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Can the Toronto Raptors Force Steph Curry to Guard Kawhi Leonard? | NBA Finals Film Preview

Can the Toronto Raptors Force Steph Curry to Guard Kawhi Leonard? | NBA Finals Film Preview   Objective: Get Curry to Guard Kawhi      Kawhi Leonard is very clearly a walking mismatch for any defender that lines up with him, but that clear advantage can be exaggerated if Leonard secures a “switch” against…

Can the Toronto Raptors Force Steph Curry to Guard Kawhi Leonard? | NBA Finals Film Preview

 

Objective: Get Curry to Guard Kawhi

 

 

  • Kawhi Leonard is very clearly a walking mismatch for any defender that lines up with him, but that clear advantage can be exaggerated if Leonard secures a “switch” against a physically limited defender such as Stephen Curry.

Defensive Counter: Hedge & Recover 

 

 

  • However, the Golden State Warriors are well-prepared for big wings that handle the ball and want to hunt down Curry as a mismatch.
  • The Warriors are ready to “Hedge & Recover” with Curry – a defensive coverage in which Curry attempts to impede the ball handler’s progress by jumping out with arms outstretched before scurrying back to his original assignment without switching.
  • Note: Eric uses the terminology of “High Tag” and I have chosen to use “Hedge & Recover” to describe the same thing based on prior experience. Different terminology for the same thing.

Problem: Kawhi vs. Hedge & Recover

 

 

  • Unsurprisingly, teams have defended Kawhi Leonard similarly throughout the season in the (spare) instances in which Toronto has decided to attack a mismatch with a ball screen.
  • The results are not definitive, but certainly early indications are that Leonard has a tendency to be hesitant and indecisive when both defenders are momentarily drawn to him as the screener floats away unguarded. The decision made has to be fast to leverage such an advantage, and Leonard leans towards the end of the spectrum which limits Toronto’s effectiveness.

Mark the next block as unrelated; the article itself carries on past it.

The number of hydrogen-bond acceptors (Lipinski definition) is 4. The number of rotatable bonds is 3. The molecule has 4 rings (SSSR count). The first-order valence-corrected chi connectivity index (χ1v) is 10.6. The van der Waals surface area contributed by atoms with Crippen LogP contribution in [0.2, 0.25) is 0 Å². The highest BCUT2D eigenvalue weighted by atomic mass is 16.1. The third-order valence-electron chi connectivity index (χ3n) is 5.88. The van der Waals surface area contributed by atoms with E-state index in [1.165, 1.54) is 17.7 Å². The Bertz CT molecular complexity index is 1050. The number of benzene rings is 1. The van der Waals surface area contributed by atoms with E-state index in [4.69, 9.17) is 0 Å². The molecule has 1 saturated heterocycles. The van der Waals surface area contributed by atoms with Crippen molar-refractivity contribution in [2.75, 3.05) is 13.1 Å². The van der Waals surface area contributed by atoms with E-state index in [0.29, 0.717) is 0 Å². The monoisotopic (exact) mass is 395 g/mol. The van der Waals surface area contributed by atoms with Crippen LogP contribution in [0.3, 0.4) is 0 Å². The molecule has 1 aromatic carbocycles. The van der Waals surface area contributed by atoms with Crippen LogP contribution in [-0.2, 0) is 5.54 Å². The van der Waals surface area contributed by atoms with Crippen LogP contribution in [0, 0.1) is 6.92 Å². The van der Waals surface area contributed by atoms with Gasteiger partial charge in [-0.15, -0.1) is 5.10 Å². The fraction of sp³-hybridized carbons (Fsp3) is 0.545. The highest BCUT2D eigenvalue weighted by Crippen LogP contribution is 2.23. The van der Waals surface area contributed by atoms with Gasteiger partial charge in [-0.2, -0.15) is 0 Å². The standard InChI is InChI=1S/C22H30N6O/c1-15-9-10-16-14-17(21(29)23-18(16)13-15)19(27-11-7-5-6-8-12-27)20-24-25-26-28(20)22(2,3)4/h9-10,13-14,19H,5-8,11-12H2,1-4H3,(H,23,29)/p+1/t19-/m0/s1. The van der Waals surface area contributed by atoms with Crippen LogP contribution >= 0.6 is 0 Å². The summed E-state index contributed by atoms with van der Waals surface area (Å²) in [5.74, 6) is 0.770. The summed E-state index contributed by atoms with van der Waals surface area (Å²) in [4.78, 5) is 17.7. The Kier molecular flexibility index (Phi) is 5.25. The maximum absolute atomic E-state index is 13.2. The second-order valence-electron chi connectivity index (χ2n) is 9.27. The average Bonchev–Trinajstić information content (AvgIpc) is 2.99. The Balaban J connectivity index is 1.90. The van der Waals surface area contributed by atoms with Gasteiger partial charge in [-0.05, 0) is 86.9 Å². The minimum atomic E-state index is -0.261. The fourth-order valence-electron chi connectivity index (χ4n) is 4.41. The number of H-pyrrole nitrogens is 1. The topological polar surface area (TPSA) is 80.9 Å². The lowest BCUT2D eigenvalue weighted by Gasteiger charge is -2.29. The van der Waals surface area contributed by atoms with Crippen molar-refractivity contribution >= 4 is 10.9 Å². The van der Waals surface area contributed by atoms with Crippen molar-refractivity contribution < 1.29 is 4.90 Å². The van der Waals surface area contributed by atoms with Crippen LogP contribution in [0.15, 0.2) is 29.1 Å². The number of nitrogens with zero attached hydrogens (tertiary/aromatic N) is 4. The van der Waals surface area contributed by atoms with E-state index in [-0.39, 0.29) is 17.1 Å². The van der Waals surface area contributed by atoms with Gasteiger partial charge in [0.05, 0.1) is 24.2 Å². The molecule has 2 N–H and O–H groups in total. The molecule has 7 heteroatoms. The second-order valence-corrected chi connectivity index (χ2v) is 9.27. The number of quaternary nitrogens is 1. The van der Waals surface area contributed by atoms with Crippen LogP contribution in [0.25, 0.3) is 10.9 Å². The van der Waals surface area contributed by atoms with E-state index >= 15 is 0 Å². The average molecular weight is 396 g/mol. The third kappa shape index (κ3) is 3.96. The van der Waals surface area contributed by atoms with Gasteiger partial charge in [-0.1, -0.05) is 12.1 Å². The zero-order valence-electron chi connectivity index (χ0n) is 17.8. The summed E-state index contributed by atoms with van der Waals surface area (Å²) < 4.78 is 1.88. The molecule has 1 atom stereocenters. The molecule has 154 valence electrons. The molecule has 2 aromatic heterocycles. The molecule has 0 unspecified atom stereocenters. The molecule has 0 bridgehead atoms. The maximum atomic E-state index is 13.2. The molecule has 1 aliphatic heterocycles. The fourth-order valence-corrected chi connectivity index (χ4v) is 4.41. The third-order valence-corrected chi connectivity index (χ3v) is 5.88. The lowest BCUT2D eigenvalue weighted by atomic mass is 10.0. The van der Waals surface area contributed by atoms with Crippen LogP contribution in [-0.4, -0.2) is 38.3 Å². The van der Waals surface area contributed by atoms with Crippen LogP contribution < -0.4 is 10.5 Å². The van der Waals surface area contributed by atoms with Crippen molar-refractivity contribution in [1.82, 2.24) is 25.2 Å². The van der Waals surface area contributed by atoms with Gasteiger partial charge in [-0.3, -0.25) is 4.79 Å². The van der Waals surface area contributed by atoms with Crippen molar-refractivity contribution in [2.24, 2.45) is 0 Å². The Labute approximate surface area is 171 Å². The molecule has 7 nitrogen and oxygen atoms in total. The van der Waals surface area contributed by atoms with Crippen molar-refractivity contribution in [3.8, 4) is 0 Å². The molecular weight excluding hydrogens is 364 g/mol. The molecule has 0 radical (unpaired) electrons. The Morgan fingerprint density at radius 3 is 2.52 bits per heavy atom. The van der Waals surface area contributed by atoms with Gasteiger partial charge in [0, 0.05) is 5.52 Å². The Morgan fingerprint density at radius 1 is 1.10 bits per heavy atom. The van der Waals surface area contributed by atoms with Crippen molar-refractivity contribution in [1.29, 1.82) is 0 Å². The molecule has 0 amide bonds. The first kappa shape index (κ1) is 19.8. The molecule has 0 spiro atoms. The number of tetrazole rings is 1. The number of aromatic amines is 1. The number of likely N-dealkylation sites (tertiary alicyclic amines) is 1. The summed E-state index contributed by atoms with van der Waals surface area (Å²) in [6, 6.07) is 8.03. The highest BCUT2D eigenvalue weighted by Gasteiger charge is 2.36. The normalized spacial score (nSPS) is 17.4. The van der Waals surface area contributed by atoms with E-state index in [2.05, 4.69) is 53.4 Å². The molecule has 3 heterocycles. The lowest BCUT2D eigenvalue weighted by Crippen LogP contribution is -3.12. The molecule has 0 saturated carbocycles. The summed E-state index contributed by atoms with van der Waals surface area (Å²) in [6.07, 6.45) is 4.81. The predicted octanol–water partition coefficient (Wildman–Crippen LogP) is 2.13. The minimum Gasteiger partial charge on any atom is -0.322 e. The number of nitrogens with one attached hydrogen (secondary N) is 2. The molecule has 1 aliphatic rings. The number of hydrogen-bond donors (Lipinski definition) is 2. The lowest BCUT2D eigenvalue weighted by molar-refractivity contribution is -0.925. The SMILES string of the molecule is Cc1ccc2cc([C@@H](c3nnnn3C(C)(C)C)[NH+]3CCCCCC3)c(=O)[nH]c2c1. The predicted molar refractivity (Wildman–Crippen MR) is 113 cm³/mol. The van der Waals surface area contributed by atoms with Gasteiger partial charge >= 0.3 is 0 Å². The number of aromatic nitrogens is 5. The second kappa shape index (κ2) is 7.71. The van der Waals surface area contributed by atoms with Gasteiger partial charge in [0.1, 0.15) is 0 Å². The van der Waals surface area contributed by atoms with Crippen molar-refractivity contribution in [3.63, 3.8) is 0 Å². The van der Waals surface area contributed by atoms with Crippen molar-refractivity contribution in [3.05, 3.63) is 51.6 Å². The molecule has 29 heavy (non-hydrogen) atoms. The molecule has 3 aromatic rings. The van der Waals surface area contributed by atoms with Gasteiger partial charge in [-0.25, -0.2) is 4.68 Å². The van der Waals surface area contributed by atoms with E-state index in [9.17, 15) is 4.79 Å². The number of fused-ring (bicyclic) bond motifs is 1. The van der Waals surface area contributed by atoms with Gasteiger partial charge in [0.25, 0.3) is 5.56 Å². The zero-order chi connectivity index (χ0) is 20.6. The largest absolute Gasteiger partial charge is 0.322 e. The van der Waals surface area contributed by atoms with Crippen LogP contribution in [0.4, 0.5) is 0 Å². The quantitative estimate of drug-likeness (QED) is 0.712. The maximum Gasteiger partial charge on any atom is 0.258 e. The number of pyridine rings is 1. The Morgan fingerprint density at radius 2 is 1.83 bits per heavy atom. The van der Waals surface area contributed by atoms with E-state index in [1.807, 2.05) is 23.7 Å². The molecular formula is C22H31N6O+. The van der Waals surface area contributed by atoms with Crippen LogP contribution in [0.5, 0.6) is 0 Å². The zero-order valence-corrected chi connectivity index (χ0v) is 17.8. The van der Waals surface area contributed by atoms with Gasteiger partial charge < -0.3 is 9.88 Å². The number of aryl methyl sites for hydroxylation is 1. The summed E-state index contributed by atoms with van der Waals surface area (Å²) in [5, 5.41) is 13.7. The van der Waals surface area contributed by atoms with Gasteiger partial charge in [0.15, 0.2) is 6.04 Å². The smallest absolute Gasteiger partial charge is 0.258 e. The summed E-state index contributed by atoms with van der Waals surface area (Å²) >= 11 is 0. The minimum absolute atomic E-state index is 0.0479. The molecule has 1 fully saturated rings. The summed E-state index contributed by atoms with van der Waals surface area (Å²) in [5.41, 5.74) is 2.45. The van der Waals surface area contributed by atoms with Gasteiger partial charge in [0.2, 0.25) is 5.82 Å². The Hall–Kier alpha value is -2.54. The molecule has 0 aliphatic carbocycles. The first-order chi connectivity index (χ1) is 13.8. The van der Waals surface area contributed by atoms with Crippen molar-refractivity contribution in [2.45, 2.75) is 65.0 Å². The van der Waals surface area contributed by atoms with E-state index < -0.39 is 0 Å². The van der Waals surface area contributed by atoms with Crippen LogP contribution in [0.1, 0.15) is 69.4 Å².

Solutions: Countering the Hedge

 

  • Luckily for Toronto, there are ways to assist Leonard against such a defensive coverage to create better advantages than the ones in which he is unable to capitalize upon.
  • When Toronto’s screener pops to the perimeter after Curry “hedges”, they can be run off of a “Flare Screen” to force Curry’s path to recovery to be more circuitous. This will accentuate the advantage created of momentarily drawing 2 defenders to Leonard and could create easier passing lanes.
  • Additionally, Toronto can flip the ball screen for Leonard in a precise manner that leverages the “hedge” against itself. If timed properly – by flipping the screen before the “hedge” defender has began their recovery back to the screener – Leonard will be able to re-use the screen and drive towards an unguarded part of the floor while the screener shields him away from both defenders.

    However, if not timed perfectly – by flipping the screen once the “hedge” defender has already started to recover back to their original assignment – Leonard will be re-using the screen to see the same coverage and have his progress impeded for a second consecutive time.

Closing Thoughts

 

 

  • While much of the video showcases Kyle Lowry screening for Kawhi Leonard to get a mismatch for the latter, Stephen Curry is unlikely to guard Lowry. Curry has typically matched up with Danny Green, which means that a less crafty screener and less dynamic attacker on-the-catch will be involved in these actions.

    Toronto can still have Lowry screen for Leonard to attack the Curry mismatch when Curry doesn’t have time to match up with the preferred assignment of Green when Toronto pushes off misses and turnovers. Additionally, Toronto can have Lowry and Green screen for one another before the screen for Leonard as a means of switching him on to Lowry.
  • Attacking a mismatch with a smaller screener has not been in Kawhi Leonard’s DNA as a player for the Toronto Raptors. By no means was it a staple of their offense that appeared 5 times a game throughout the regular season. However, it was a part of Pascal Siakam’s game on a regular basis. Much of this analysis extends to Siakam, however if Golden State sags back off of him as Milwaukee and Philadelphia have done, a “hedge” is no longer necessary.